Employees who have reached the age where they can make withdrawals from KiwiSaver (usually when the person has reached superannuation age, unless they joined KiwiSaver less than five years before that date) can give their employer a “non-deduction” notice (KS51). The employer must then stop making deductions for the employee’s KiwiSaver contribution from their next pay.

5. Automatic enrolment does not apply to temporary workers

The automatic enrolment rules of KiwiSaver do not apply to temporary employment. For employers, this means that they do not have to provide these employees with a KiwiSaver information pack, notify the IRD of the employee’s details, or deduct KiwiSaver contributions from the employee’s pay.

“Temporary employment” is defined by section 12 of the KiwiSaver Act 2006 as meaning:

  • A casual agricultural worker (as defined by section YA1 of the Income Tax Act 2007); or
  • A contract of service for a period of 28 continuous days or less.

If an employee begins temporary employment, but then the employment continues beyond 28 days, the automatic enrolment rules will apply.

If an employee is employed on an “as and when required” basis, and does not have a specified end date for the employment, their employment period begins each time they are engaged by the employer and finishes each time that engagement ends. If each employment period is 28 days or less, then the automatic enrolment rules will not apply. However, as soon as they work continuously for the employer for more than 28 days, regardless of whether its one engagement or more, the automatic enrolment rules will apply.

A temporary employee who does not qualify for automatic enrolment can still choose to opt-in to KiwiSaver, either by giving their employer a deduction notice or contracting with a KiwiSaver scheme provider directly. If a KiwiSaver member who begins temporary employment requests an employer to make deductions, the employer will be obliged to do so and pay compulsory employer contributions for that employee.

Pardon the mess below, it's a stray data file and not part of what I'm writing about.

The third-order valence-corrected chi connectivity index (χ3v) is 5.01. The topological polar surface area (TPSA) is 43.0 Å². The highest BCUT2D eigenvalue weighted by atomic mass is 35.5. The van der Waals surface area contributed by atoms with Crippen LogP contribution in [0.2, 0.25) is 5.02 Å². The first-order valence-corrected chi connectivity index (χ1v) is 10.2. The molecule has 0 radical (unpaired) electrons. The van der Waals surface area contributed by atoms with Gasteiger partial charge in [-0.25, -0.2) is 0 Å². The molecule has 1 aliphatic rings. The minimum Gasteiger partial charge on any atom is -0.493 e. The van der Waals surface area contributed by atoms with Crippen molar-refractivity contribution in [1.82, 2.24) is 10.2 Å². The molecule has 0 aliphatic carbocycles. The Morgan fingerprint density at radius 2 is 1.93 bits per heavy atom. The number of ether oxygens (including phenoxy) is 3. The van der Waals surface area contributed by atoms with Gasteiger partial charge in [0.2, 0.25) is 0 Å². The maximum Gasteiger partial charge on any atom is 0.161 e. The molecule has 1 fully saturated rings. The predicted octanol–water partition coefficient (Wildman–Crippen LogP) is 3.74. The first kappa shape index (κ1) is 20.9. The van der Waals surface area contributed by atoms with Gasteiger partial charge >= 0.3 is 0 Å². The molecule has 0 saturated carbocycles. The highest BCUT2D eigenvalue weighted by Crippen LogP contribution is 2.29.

Existing employees

There is no automatic enrolment for existing employees, but there is still a range of duties that employers must perform in relation to KiwiSaver.

1. Employers must provide employees with information

If an existing employee asks their employer for information on KiwiSaver, or if an existing employee gives their employer a KiwiSaver deduction notice (having opted-in), the employer must provide the employee with a KiwiSaver information pack for employees (KS3). In relation to employees who have opted in, the employer must provide them with the information pack within 7 days of receiving the deduction notice.

If the employer has chosen a KiwiSaver scheme, they must also supply the employee with an investment statement and a statement providing that if the employee does not choose a scheme, the employee will be allocated to the employer’s chosen scheme (rather than the IRD’s default scheme).

2. Employers must provide IRD with information

When an existing employee opts-in to KiwiSaver, the employer must provide the IRD (on form KS1) with the employee’s name, address and IRD number. The employer must also provide the IRD with the employee’s chosen contribution rate if the employee has given the employer a deduction notice.

The employer must provide this information to the IRD in their next Employer Monthly Schedule (ie the 20th day of the following month).

3. Employers must make KiwiSaver deductions

The employer must make KiwiSaver deductions from the employee’s next pay after they opt-in. The employee may give the employer a deduction notice, which will show whether they have chosen to contribute 3%, 4% or 8% of their salary or wages. If an employee has opted-in but has not given the employer a deduction notice, the employer must deduct KiwiSaver contributions at the default rate of 3% of the employee’s salary or wages.